What is Vascular Disorder?
The vascular system is your body's network of blood vessels. It includes the arteries, veins and capillaries that carry blood to and from the heart. Problems of the vascular system are common and can be serious. Arteries can become thick and stiff, a problem called arteriosclerosis. Blood clots can clog vessels and block blood flow to the heart or brain. Weakened blood vessels can burst, causing internal bleeding. Vascular disorder causes everything from leg pain to poor kidney function and stroke.
You are more likely to have vascular disease as you get older. Other factors that make vascular disease more likely include:
- Family History of Vascular or Heart Diseases
- Illness or Injury
- Long Periods of Sitting or Standing Still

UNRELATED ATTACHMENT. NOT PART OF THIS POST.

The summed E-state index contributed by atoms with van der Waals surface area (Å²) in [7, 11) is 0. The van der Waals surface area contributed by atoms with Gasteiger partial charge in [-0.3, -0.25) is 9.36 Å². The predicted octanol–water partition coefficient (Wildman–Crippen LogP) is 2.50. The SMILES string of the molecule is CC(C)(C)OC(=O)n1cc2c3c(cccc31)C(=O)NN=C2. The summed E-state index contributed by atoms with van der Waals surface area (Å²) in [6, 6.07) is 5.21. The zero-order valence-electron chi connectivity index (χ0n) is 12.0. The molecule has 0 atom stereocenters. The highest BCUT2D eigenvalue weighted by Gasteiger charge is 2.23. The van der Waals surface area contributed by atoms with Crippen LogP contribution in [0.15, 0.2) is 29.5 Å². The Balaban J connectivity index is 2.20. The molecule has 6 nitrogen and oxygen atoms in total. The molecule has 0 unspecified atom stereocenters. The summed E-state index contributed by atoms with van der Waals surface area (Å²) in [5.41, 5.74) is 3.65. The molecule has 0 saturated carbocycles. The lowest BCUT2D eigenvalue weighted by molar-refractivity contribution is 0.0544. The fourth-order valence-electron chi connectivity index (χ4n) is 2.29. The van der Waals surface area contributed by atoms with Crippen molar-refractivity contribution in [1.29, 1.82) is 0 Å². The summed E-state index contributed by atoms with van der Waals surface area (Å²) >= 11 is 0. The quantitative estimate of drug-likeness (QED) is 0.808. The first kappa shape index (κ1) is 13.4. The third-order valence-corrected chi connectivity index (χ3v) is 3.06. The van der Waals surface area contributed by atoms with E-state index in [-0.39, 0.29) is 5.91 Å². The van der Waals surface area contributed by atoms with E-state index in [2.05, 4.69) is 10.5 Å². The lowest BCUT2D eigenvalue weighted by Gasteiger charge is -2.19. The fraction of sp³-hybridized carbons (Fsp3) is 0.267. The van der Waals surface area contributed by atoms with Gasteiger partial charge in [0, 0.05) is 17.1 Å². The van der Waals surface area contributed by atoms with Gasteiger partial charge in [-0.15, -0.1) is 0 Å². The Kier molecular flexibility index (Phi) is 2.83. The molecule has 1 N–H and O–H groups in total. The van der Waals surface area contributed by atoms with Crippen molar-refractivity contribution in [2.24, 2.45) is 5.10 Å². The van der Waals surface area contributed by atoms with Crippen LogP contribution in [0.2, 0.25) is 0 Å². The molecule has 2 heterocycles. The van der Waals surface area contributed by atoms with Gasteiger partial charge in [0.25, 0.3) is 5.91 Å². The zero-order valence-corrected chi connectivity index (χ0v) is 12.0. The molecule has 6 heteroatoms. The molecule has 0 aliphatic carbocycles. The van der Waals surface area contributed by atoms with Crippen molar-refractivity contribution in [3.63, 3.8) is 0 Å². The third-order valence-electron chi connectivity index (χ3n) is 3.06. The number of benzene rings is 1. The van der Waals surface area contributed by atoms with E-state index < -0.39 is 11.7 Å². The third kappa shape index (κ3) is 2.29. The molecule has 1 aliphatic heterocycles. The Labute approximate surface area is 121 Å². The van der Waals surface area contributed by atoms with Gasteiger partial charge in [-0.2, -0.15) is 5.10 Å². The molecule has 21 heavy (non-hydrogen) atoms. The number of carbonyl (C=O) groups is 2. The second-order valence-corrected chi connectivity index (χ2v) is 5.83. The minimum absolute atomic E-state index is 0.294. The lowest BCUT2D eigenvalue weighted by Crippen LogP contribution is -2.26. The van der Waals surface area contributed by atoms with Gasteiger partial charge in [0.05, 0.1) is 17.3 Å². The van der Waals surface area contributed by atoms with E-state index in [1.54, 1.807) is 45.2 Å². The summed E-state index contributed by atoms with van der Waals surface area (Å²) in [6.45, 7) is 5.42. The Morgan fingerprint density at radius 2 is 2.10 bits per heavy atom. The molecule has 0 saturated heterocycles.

- Diabetes or High Cholesterol
How is vascular disorder diagnosed?
An angiogram is used to locate the areas in the blood vessels that are blocked so your doctor can determine if surgery is required. The procedure involves putting a small tube, called a catheter, into a blood vessel in the leg or upper arm. When the catheter is in place, a small amount of dye is injected into the blood vessel. This allows the flow of blood through the vessel to become visible with an X-ray.
A duplex scan is another test and is a combination between an ultrasound and Doppler, which takes a picture of the blood flow through your carotid artery. Ultrasound is sound waves passing through the vessels that are recorded as they reflect off moving blood cells inside the vessel. Doppler uses a small probe that a technician moves up and down on your neck where the carotid arteries are located. The probe lets off the ultrasound waves and measures the speed of the blood flow.